By Haruna Gimba
The World Health Organisation (WHO) released its first-ever global tax manual for sugar-sweetened beverages (SSBs).
Currently, at least 85 countries implement some type of SBB taxation.
The WHO manual highlights the experiences of countries who have successfully implemented the tax, including Mexico, South Africa, and the United Kingdom.
“Taxes on sugar-sweetened beverages can be a powerful tool to promote health because they save lives and prevent disease, while advancing health equity and mobilizing revenue for countries that could be used to realize universal health coverage,” said Dr Ruediger Krech, Director of Health Promotion at WHO.
SSB, tobacco, and alcohol taxes have proven to be cost-effective ways of preventing diseases, injuries, and premature mortality. SSB tax can also encourage companies to reformulate their products to reduce sugar content.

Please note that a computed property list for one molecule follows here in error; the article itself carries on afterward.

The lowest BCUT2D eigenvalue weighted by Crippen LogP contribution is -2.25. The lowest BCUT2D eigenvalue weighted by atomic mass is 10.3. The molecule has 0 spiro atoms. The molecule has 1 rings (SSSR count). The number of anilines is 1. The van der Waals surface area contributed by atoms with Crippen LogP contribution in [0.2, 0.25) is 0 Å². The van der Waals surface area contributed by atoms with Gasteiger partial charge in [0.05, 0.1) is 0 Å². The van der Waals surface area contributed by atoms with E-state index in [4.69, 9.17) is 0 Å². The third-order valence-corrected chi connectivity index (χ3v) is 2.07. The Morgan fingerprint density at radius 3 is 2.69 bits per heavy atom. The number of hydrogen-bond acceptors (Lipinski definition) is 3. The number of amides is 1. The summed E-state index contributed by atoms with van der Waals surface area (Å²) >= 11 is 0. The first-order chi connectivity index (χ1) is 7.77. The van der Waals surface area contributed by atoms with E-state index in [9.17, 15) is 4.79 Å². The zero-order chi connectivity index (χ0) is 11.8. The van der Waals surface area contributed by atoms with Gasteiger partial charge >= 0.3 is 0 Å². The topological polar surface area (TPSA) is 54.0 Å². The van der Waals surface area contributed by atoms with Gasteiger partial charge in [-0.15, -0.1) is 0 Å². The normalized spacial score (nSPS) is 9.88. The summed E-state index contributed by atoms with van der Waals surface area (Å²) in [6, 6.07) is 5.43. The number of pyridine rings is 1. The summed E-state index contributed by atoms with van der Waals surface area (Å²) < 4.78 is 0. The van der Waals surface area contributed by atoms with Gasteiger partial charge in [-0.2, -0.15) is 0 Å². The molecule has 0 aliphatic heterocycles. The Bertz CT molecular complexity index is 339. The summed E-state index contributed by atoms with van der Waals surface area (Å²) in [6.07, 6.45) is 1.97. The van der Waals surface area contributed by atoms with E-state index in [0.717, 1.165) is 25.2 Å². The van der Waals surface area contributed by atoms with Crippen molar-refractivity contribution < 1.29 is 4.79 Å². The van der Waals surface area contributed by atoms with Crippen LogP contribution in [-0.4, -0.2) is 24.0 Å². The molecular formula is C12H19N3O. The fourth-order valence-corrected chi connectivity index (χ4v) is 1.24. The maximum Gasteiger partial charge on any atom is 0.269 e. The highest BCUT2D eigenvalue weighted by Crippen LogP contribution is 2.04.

Regular consumption of SSBs, including soft drinks, flavoured milks, energy drinks, vitamin waters, fruit juices and sweetened iced teas, is associated with an increased risk of dental cavities, type 2 diabetes, weight gain and obesity in both children and adults, heart disease, stroke and cancer.
Evidence shows that implementing taxes on SSBs increases product prices and reduces demand, resulting in less purchases.
A one-time global SSB tax increase that raised prices 50 per cent could generate additional revenues of $1.4 trillion over 50 years.
A recent Gallup Poll also found that a majority of people across the United States, Tanzania, Jordan, India, and Colombia supported taxes on SSBs, alcohol and tobacco.
WHO calls on countries to introduce or increase existing SSB taxes to raise the prices of these unhealthy products, lessen demand, and reduce consumption.
The manual is a reference guide that provides key considerations and strategies for countries to develop, design, and implement SSB taxes.